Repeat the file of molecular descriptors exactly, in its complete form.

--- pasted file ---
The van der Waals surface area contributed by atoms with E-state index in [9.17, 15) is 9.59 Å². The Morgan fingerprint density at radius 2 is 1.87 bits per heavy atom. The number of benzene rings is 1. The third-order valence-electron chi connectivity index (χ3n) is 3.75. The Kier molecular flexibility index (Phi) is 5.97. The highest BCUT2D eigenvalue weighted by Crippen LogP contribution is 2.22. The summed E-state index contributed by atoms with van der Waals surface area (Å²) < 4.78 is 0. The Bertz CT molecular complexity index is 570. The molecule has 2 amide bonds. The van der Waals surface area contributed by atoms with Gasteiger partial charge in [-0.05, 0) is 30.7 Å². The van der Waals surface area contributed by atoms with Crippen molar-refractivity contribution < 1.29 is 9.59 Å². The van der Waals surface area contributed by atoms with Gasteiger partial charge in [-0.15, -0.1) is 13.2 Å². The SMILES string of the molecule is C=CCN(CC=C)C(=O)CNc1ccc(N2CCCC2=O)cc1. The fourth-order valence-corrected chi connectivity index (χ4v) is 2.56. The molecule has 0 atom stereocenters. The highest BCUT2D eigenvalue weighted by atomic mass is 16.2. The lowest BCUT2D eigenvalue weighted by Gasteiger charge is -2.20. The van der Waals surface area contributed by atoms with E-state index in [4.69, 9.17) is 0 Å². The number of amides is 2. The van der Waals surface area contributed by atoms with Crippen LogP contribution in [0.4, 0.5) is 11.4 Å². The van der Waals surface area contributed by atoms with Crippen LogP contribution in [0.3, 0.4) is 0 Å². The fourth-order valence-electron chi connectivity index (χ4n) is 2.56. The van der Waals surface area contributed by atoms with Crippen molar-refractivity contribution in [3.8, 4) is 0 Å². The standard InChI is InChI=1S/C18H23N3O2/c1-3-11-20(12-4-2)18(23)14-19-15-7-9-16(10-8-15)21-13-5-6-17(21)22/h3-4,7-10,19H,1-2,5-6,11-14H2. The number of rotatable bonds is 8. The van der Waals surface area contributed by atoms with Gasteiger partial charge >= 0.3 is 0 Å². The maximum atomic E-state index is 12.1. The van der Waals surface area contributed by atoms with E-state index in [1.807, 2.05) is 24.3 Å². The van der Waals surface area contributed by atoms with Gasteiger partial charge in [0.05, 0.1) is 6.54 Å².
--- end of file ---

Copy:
The van der Waals surface area contributed by atoms with E-state index in [9.17, 15) is 9.59 Å². The Morgan fingerprint density at radius 2 is 1.87 bits per heavy atom. The number of benzene rings is 1. The third-order valence-electron chi connectivity index (χ3n) is 3.75. The Kier molecular flexibility index (Phi) is 5.97. The highest BCUT2D eigenvalue weighted by Crippen LogP contribution is 2.22. The summed E-state index contributed by atoms with van der Waals surface area (Å²) < 4.78 is 0. The Bertz CT molecular complexity index is 570. The molecule has 2 amide bonds. The van der Waals surface area contributed by atoms with Gasteiger partial charge in [-0.05, 0) is 30.7 Å². The van der Waals surface area contributed by atoms with Crippen molar-refractivity contribution < 1.29 is 9.59 Å². The van der Waals surface area contributed by atoms with Gasteiger partial charge in [-0.15, -0.1) is 13.2 Å². The SMILES string of the molecule is C=CCN(CC=C)C(=O)CNc1ccc(N2CCCC2=O)cc1. The fourth-order valence-corrected chi connectivity index (χ4v) is 2.56. The molecule has 0 atom stereocenters. The highest BCUT2D eigenvalue weighted by atomic mass is 16.2. The lowest BCUT2D eigenvalue weighted by Gasteiger charge is -2.20. The van der Waals surface area contributed by atoms with E-state index in [4.69, 9.17) is 0 Å². The number of amides is 2. The van der Waals surface area contributed by atoms with Crippen LogP contribution in [0.4, 0.5) is 11.4 Å². The van der Waals surface area contributed by atoms with Crippen LogP contribution in [0.3, 0.4) is 0 Å². The fourth-order valence-electron chi connectivity index (χ4n) is 2.56. The van der Waals surface area contributed by atoms with Crippen molar-refractivity contribution in [3.8, 4) is 0 Å². The standard InChI is InChI=1S/C18H23N3O2/c1-3-11-20(12-4-2)18(23)14-19-15-7-9-16(10-8-15)21-13-5-6-17(21)22/h3-4,7-10,19H,1-2,5-6,11-14H2. The number of rotatable bonds is 8. The van der Waals surface area contributed by atoms with Gasteiger partial charge >= 0.3 is 0 Å². The maximum atomic E-state index is 12.1. The van der Waals surface area contributed by atoms with E-state index in [1.807, 2.05) is 24.3 Å². The van der Waals surface area contributed by atoms with Gasteiger partial charge in [0.05, 0.1) is 6.54 Å².